All things considered, if every day turned out the way today did, I would probably quit medical school and become a 900-number psychic, but chances are that not every day will be as depressing as today was.  The sun'll come out tomorrow. You know the rest of the song, so I don't need to spout anymore bullshit for your benefit.


  1. I'm sorry about those two patients. It sounds like you do, at least, have good teachers and understanding people to work with.

    If I weren't so squeamish and better at math and science, maybe I would have gone into healthcare. I find it fascinating. But I can understand how hard the work is on all levels. Hope you're feeling better.

    1. I'm feeling quite a bit better. Unless the attack is bloody, I usually recover quickly enough. I'm typically dragging for the next day or two, but otherwise OK, and this time seems not to be any exception.

      I knew it was only a matter of time before the Grim Reaper would actually do his thing right before my eyes. It was probably just as well that it happened sooner rather than later; I no longer have that hanging over my head, not that it makes it tons better when it happens again just because it's no longer the first time.

      It's not really that this matters because, for one thing, not one of us has a whole lot of say in this matter, but when it's my time to go, I hope it's not a heart attack. I wouldn't have a huge problem with dying on the table in an OR in heart surgery or surgery of any other kind, but I saw staff wheeling both of the deceased in through the ER with paramedics pounding on their chests. that's not that way I would choose for it to end for me, again not that I'll have any choice when the time comes. Once in awhile the chest compressions do actually accomplish something and someone is saved and goes on to live a productive life for awhile longer, but not very often. I don't feel strongly enough to put a DNR out on myself at the ripe old age of 21, but at 70 I might consider it.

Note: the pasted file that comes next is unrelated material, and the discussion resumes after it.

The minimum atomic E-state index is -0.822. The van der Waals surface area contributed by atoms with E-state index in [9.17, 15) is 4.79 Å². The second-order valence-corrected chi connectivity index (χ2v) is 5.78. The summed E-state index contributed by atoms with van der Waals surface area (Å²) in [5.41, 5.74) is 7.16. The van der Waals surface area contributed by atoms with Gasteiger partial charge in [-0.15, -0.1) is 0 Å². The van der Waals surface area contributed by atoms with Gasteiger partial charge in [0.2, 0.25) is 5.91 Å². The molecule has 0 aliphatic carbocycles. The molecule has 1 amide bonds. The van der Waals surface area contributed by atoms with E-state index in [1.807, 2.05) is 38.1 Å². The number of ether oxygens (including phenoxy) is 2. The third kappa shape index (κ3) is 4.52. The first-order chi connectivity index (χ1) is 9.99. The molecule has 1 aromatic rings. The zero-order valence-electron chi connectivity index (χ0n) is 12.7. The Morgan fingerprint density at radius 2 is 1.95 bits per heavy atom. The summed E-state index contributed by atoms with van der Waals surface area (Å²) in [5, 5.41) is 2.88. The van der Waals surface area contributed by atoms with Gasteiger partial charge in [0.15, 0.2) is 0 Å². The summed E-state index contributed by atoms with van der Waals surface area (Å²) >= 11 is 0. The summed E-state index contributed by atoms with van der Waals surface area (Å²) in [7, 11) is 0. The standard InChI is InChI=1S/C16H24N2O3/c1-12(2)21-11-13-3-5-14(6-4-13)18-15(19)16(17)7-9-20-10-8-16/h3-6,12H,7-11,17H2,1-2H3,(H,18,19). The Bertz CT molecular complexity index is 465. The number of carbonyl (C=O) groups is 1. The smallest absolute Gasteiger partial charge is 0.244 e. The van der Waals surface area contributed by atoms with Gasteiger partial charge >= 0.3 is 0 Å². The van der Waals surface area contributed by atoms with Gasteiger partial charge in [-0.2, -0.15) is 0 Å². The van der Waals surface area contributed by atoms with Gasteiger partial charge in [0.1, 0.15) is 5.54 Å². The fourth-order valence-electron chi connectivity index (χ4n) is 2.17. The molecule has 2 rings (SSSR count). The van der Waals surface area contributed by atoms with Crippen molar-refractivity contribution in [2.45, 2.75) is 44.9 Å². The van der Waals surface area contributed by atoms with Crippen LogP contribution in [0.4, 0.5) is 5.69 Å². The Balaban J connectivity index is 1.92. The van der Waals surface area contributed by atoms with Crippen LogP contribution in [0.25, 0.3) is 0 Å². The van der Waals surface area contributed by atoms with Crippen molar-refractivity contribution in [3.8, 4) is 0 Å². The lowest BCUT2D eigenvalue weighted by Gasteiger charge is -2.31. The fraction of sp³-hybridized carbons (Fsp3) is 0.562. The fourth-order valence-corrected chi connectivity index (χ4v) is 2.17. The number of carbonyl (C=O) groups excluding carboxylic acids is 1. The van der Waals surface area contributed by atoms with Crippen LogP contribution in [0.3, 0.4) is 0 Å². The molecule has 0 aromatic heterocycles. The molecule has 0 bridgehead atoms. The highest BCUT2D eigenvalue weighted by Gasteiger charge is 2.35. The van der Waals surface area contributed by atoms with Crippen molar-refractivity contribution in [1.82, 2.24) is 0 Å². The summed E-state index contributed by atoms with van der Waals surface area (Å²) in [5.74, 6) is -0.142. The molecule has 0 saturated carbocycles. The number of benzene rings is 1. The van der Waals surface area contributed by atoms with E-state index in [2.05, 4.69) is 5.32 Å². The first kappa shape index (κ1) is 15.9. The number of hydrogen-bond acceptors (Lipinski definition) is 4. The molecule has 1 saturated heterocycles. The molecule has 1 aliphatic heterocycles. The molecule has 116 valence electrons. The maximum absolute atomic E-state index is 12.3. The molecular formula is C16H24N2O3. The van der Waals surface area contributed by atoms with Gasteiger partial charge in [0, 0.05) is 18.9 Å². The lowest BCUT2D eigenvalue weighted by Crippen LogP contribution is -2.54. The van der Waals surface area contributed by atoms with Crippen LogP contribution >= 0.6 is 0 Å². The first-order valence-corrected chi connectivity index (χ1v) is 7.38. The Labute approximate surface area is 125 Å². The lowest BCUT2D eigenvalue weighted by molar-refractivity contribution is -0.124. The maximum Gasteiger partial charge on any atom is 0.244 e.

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  3. Ah Alexis,
    The great wheel of life. It is a privilege to be with someone on any part of that journey, not just the joyous beginning. I have had wonderful moments with patients at the end of their lives also. The unexpected ends call up different but no greater emotions. Never be afraid of your emotions.

    2 of my best. I ,as a family physician,cared for a young woman,an RN ,through her entire struggle with glioblastoma.One day, at the end of a long morning's consultation and rounds I visited her room. She had by then lost vocalization but was still otherwise alert and semi-mobile. I sensed she was reluctant that I left and soon her lunch tray was delivered.She divided the food on her tray in half and gestured it towards me. We shared a very special,if inarticulate lunch and she died only a few days later.

    Another patient of mine asked if I would be willing to supervise the terminal care of her sister who was moving from a rural area to access support & live with my patient. I did so, & was involved in a wonderful few months of an extended relationship with good people as all my patient's friends formed a loving circle. When the call came that she had passed & I needed to visit to certify the event,my patient told me that this circle of friends would all be there at the time i arrived. Her sister had chosen a special bottle of champagne for us all to share as they joined in the final acts of caring.

    Just think how lucky you are to get the opportunity to share in life's great moments.

    1. OzDoc, you're absolutely right that it is an honor and a privilege to be able to share in the major milestones of others' lives. I just feel as though I'm not quite there yet, and I'm going to have to get there very quickly or fake it extremely well.

  4. You are actually doing quite well using all your human traits while undertaking constantly difficult situations. Good for you! You knew it wouldn't be easy, but I think you are doing quite well. Keep fighting the good fight.

    1. Thanks, Jono. When I'm struggling, it's good to hear an opinion that I'm not failing miserably.